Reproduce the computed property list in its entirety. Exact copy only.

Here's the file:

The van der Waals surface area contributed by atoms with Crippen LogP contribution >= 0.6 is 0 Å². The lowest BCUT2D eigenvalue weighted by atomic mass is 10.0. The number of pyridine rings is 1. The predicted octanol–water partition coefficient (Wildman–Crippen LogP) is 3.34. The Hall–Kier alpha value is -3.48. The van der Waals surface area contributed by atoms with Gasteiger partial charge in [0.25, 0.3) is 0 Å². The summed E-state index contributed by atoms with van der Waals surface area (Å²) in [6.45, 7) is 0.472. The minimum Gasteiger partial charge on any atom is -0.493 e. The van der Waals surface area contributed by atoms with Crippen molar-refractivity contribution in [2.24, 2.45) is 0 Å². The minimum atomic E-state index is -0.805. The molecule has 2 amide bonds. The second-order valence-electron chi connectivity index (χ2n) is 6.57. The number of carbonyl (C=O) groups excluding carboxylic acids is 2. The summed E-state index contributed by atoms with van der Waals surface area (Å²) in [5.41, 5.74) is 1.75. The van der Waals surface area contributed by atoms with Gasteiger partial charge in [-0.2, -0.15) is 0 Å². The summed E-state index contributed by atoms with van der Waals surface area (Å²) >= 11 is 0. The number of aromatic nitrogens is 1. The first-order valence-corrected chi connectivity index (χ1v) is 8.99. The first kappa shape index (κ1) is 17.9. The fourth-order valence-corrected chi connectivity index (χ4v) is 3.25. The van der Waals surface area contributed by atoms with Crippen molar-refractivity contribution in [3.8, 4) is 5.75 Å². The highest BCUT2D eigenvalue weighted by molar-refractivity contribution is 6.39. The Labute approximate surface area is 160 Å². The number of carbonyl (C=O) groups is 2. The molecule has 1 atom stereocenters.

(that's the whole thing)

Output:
The van der Waals surface area contributed by atoms with Crippen LogP contribution >= 0.6 is 0 Å². The lowest BCUT2D eigenvalue weighted by atomic mass is 10.0. The number of pyridine rings is 1. The predicted octanol–water partition coefficient (Wildman–Crippen LogP) is 3.34. The Hall–Kier alpha value is -3.48. The van der Waals surface area contributed by atoms with Gasteiger partial charge in [0.25, 0.3) is 0 Å². The summed E-state index contributed by atoms with van der Waals surface area (Å²) in [6.45, 7) is 0.472. The minimum Gasteiger partial charge on any atom is -0.493 e. The van der Waals surface area contributed by atoms with Crippen molar-refractivity contribution in [2.24, 2.45) is 0 Å². The minimum atomic E-state index is -0.805. The molecule has 2 amide bonds. The second-order valence-electron chi connectivity index (χ2n) is 6.57. The number of carbonyl (C=O) groups excluding carboxylic acids is 2. The summed E-state index contributed by atoms with van der Waals surface area (Å²) in [5.41, 5.74) is 1.75. The van der Waals surface area contributed by atoms with Gasteiger partial charge in [-0.2, -0.15) is 0 Å². The summed E-state index contributed by atoms with van der Waals surface area (Å²) >= 11 is 0. The number of aromatic nitrogens is 1. The first-order valence-corrected chi connectivity index (χ1v) is 8.99. The first kappa shape index (κ1) is 17.9. The fourth-order valence-corrected chi connectivity index (χ4v) is 3.25. The van der Waals surface area contributed by atoms with Crippen molar-refractivity contribution in [3.8, 4) is 5.75 Å². The highest BCUT2D eigenvalue weighted by molar-refractivity contribution is 6.39. The Labute approximate surface area is 160 Å². The number of carbonyl (C=O) groups is 2. The molecule has 1 atom stereocenters.